There are (at least) two ways of securing a wheel into a frame
. You seem to have a solid axe, with nuts that bolt the wheel in place. You have removed those nuts, but should have left them in place. The (principal) alternative is quick release, where a skewer goes through a hollow axle, and a lever is flipped to secure the wheel. As a broad statement, quality bikes tend to use quick release (QR), and cheaper ones solid axles.
Trainers need to accommodate both designs. Many basic trainers at least will simply take both - mine does. However, some trainers need different adaptors for each. Also, the lightweight QR skewer designs in widespread use don't take kindly to trainers, so you tend to get replacement ones for trainer use, which is why you got one with your trainer. (If you do have QR wheels, there's no need to swap back - it's fine to use a trainer skewer for road riding.)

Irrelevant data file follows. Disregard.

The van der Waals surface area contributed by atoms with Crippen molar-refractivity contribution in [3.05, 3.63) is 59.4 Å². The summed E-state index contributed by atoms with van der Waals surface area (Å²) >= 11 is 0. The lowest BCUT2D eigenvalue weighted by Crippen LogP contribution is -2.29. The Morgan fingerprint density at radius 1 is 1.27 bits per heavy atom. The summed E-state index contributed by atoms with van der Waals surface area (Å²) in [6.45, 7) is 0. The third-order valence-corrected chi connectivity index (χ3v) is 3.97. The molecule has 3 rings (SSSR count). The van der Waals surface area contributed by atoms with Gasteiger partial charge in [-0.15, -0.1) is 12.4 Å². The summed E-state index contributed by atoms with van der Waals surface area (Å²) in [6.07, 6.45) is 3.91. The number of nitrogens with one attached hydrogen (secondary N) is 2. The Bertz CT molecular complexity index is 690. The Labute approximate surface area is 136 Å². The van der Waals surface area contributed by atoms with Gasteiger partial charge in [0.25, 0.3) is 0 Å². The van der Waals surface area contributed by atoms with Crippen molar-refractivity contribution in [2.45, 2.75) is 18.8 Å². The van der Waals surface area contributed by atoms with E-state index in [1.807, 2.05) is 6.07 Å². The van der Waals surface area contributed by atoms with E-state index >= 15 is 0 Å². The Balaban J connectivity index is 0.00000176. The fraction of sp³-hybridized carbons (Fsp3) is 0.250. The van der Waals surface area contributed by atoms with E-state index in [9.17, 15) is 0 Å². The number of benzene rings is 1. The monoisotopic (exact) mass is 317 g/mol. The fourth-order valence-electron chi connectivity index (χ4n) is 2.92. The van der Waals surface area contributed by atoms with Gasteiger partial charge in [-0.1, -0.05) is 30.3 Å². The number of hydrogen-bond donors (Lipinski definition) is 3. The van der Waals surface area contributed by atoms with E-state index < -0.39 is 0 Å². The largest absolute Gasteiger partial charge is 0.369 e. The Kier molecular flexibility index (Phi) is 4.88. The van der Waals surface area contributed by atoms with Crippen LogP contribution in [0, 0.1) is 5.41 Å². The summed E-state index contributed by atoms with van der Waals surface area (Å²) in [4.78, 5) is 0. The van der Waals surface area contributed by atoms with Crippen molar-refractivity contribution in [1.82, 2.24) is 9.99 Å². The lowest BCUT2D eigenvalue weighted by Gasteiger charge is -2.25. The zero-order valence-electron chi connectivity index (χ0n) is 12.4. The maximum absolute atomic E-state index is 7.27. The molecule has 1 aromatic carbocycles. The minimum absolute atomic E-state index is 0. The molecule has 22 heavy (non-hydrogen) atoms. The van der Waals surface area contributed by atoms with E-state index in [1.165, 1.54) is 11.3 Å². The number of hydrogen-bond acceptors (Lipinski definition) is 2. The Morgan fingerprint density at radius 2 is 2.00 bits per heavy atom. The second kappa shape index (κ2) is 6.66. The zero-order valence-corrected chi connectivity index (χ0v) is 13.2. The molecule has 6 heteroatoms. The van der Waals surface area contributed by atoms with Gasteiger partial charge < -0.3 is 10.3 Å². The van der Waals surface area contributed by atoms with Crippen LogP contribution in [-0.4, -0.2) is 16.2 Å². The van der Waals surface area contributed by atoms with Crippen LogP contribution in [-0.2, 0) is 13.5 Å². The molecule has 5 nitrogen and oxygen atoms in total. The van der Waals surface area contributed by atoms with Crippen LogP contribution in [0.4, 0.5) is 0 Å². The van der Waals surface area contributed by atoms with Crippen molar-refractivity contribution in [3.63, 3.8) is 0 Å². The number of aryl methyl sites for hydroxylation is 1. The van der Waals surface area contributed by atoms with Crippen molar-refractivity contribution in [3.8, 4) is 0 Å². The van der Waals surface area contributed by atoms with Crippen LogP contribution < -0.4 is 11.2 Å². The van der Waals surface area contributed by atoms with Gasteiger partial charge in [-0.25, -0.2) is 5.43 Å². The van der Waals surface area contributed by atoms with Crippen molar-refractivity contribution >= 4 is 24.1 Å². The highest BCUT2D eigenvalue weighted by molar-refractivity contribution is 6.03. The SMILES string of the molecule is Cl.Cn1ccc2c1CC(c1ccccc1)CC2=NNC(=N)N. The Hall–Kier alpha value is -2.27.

I can't figure out whether your trainer will take your solid axle without adaptation but, if not, Paulatic has given you the (inexpensive) solution - swap the adaptors on the trainer. Either way, the QR you have is irrelevant for a solid-axle wheel. Put it away somewhere in case you buy a fancy bike some time.Edit: looking a bit more carefully, the nuts that Paulatic mentioned are meant to replace the wheel nuts that you removed. The reason will be that the new nuts are shaped to fit your trainer. As with the QR for the alternative kind of wheel, it would appear that there's no reason why, once you've swapped them, you can't leave the replacement nuts in place when road riding.
If you can track down a manual for your trainer to download on the Web somewhere, you may be able to get confirmation.